To achieve a uniform mode of data collection, oral interviews were not used for men who served as referents to fatal cases. Instead, they received the same questionnaire as that sent to the family members of deceased patients (cf. above).
The total number of men with a documented first AMI or sudden death was 879. In 95 case-referent pairs, neither of the two selected control persons responded or the referent had had an AMI. When information was obtained by interview, the response rate was 96% (cases and referents combined) and when it was obtained by a questionnaire the response rate was 90%. Among the respondents, information on tobacco habits was sometimes incomplete or missing. After exclusion of such case-referent pairs, 687 men with AMI or sudden death and 687 matched control men remained for analysis (78.2% of the eligible case-referent pairs). Of the 687 cases, 117 were fatal within the first 28 days.
Partial data were available in 164 patients who were not included and in 96 of the nonincluded referents. In comparison with the included patients, nonincluded patients with AMI were less often married or cohabitant (68.9% vs. 79.2%, p = 0.007 by Fisher’s exact test) and a higher proportion had education above primary school (38.4% vs. 24.0%, p = 0.003). A similar proportion of nonincluded referents were married or cohabitant when compared with referents who were included (82.3% vs. 86.9%, p = 0.21), and a similar proportion had education above primary school (40.0% vs. 43.5%, p = 0.39). The mean age did not differ significantly between included and excluded subjects (55.6 years in included case-referent pairs, 55.4 years in excluded AMI patients and 57.3 years in excluded referents).
The 95% confidence intervals (CIs) were calculated according to the binomial distribution for the number of events within the age groups. Crude odds ratios (ORs) and their 95% CIs were calculated using the CIA software (BMJ Publishing Group, London, United Kingdom). Odds ratios, adjusted for various cardiovascular risk factors, were calculated by means of conditional logistic regression. The statistical package SPSS 7.5 was used for all calculations except conditional logistic regression, for which Stata was used (Stata Statistical Software: release 5.0, Stata Corporation, College Station, Texas).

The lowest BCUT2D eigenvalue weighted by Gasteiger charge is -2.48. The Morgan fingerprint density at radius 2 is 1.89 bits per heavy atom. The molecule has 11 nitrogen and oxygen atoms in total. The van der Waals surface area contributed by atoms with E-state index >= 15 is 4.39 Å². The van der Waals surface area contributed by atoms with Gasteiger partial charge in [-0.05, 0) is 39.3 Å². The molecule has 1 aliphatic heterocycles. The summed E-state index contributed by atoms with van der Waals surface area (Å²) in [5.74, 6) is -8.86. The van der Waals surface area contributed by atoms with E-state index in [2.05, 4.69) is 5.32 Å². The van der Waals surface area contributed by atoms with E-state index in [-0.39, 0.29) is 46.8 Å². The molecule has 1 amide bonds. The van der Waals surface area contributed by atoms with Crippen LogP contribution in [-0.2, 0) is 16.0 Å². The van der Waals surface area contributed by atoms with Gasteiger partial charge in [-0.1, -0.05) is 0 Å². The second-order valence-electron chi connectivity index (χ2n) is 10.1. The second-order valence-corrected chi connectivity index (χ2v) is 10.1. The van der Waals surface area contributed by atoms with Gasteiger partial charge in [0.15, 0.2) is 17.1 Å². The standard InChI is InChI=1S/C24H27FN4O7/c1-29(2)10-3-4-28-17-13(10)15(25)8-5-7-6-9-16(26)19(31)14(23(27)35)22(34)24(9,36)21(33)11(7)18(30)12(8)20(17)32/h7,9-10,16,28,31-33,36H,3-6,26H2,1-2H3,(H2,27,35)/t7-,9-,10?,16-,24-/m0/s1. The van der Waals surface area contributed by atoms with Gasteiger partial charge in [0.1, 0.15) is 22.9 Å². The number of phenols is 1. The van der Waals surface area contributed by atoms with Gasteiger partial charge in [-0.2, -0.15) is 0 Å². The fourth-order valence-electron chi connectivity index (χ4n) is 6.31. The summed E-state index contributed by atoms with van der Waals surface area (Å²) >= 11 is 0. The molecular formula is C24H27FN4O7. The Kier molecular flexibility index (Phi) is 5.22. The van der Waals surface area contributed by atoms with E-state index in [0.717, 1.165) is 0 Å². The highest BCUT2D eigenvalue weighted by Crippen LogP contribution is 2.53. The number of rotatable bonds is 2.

The study was approved by the Ethical Committee at Umeå University and the computerized patient database by the National Computer Data Inspection Board.
The mean age was 55.6 years (95% CI 55.1 to 56.1 years) both in the 687 men with first AMI or sudden death and in their 687 age-matched referents. Regular smoking was much more common among men with AMI than among age-matched reference subjects (Table 1). The proportion of ex-smokers was also higher in referents than in AMI patients. As shown in Table 1, regular snuff dipping without concomitant smoking was less common in AMI patients than in referents (8.6% vs. 13.1%, p = 0.009). A history of previous regular use of snuff was more common in control subjects (p = 0.009). Among smokers, the median daily consumption of cigarettes was 20 in cases and 15 in referents. In snuff users, the median consumption was two boxes per day in both cases and referents. Information on duration of snuff use was found to be of inferior quality, in particular in fatal cases, and was not analyzed further. The median age at onset of use of snuff was as high as 31.5 years, explained by the the fact that many had started to use snuff in conjunction with quitting smoking (49% of snuffing cases and 41% of snuffing referents).
When subjects without a history of regular tobacco use were used as reference, the OR for AMI associated with regular smoking (and not using snuff) was 3.65 (2.67 to 4.99), whereas the OR associated with regular snuff dipping (without smoking) was 0.96 (0.65 to 1.41).
The 117 fatal cases and their controls were analyzed separately. These included men who died from a definite (n = 52) or suspected (n = 54) MI, but also cases of sudden death without any indication of a cause other than a cardiac one (n = 11). Regular tobacco smoking was four times as common in fatal cases (53 men, 45%) compared with reference subjects (13 men, 11%). On the other hand, regular use of snuff among nonsmokers was very similar in fatal cases and in referents (15 men, 13% vs. 14 men, 12%). Former snuffing was recorded among nine AMI patients (8%) and 11 referents (9%).
Patients with AMI differed from reference persons in several aspects other than tobacco habits (Table 2). Thus, patients were less often married or cohabitant, and a lower proportion had education above primary school. Before the first AMI, the patients had more often been informed about high serum cholesterol levels and elevated blood pressure than age-matched reference men. The patients also more often had a history of diabetes, and a larger proportion had a first-degree family member who had died from an MI before the age of 65.